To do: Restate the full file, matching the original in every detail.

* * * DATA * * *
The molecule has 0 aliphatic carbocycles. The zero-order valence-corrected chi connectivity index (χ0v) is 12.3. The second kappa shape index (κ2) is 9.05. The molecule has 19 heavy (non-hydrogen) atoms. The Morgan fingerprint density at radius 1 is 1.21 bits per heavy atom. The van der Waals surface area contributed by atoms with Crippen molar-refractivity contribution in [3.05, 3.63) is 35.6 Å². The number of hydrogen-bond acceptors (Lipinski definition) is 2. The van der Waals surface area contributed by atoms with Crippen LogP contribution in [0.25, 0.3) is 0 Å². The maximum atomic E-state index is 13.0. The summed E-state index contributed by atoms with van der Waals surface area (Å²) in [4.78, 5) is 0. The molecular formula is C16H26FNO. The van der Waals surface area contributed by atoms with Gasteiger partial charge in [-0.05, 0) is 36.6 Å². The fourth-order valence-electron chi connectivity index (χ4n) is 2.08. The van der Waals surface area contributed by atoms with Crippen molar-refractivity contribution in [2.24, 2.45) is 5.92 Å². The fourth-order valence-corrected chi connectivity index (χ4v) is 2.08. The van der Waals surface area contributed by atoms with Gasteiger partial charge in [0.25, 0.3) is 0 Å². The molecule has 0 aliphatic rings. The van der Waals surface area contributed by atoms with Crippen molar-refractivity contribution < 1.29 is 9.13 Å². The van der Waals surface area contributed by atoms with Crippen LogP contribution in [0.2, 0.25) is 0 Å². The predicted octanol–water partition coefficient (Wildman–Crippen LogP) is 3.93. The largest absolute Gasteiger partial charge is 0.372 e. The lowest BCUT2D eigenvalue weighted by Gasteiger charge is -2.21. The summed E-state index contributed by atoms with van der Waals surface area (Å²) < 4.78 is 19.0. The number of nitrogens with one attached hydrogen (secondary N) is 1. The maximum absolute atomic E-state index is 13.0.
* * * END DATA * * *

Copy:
The molecule has 0 aliphatic carbocycles. The zero-order valence-corrected chi connectivity index (χ0v) is 12.3. The second kappa shape index (κ2) is 9.05. The molecule has 19 heavy (non-hydrogen) atoms. The Morgan fingerprint density at radius 1 is 1.21 bits per heavy atom. The van der Waals surface area contributed by atoms with Crippen molar-refractivity contribution in [3.05, 3.63) is 35.6 Å². The number of hydrogen-bond acceptors (Lipinski definition) is 2. The van der Waals surface area contributed by atoms with Crippen LogP contribution in [0.25, 0.3) is 0 Å². The maximum atomic E-state index is 13.0. The summed E-state index contributed by atoms with van der Waals surface area (Å²) in [4.78, 5) is 0. The molecular formula is C16H26FNO. The van der Waals surface area contributed by atoms with Gasteiger partial charge in [-0.05, 0) is 36.6 Å². The fourth-order valence-electron chi connectivity index (χ4n) is 2.08. The van der Waals surface area contributed by atoms with Crippen molar-refractivity contribution in [2.24, 2.45) is 5.92 Å². The fourth-order valence-corrected chi connectivity index (χ4v) is 2.08. The van der Waals surface area contributed by atoms with Gasteiger partial charge in [0.25, 0.3) is 0 Å². The molecule has 0 aliphatic rings. The van der Waals surface area contributed by atoms with Crippen molar-refractivity contribution < 1.29 is 9.13 Å². The van der Waals surface area contributed by atoms with Crippen LogP contribution in [0.2, 0.25) is 0 Å². The predicted octanol–water partition coefficient (Wildman–Crippen LogP) is 3.93. The largest absolute Gasteiger partial charge is 0.372 e. The lowest BCUT2D eigenvalue weighted by Gasteiger charge is -2.21. The summed E-state index contributed by atoms with van der Waals surface area (Å²) < 4.78 is 19.0. The number of nitrogens with one attached hydrogen (secondary N) is 1. The maximum absolute atomic E-state index is 13.0.